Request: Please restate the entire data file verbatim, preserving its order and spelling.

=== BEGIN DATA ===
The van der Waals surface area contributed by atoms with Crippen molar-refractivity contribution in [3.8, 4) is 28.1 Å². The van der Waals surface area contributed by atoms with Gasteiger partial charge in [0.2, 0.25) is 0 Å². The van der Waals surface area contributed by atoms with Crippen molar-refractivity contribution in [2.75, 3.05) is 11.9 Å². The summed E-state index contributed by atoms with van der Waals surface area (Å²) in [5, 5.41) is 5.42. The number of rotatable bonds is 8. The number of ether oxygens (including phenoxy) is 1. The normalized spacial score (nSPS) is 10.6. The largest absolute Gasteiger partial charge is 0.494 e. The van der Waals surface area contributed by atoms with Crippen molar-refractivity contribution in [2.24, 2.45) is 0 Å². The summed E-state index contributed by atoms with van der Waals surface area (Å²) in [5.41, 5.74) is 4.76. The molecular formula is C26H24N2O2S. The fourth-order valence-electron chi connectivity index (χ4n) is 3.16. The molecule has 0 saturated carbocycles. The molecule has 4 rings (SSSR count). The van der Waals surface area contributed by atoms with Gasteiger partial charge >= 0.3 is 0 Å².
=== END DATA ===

The van der Waals surface area contributed by atoms with Crippen molar-refractivity contribution in [3.8, 4) is 28.1 Å². The van der Waals surface area contributed by atoms with Gasteiger partial charge in [0.2, 0.25) is 0 Å². The van der Waals surface area contributed by atoms with Crippen molar-refractivity contribution in [2.75, 3.05) is 11.9 Å². The summed E-state index contributed by atoms with van der Waals surface area (Å²) in [5, 5.41) is 5.42. The number of rotatable bonds is 8. The number of ether oxygens (including phenoxy) is 1. The normalized spacial score (nSPS) is 10.6. The largest absolute Gasteiger partial charge is 0.494 e. The van der Waals surface area contributed by atoms with Crippen molar-refractivity contribution in [2.24, 2.45) is 0 Å². The summed E-state index contributed by atoms with van der Waals surface area (Å²) in [5.41, 5.74) is 4.76. The molecular formula is C26H24N2O2S. The fourth-order valence-electron chi connectivity index (χ4n) is 3.16. The molecule has 0 saturated carbocycles. The molecule has 4 rings (SSSR count). The van der Waals surface area contributed by atoms with Gasteiger partial charge >= 0.3 is 0 Å².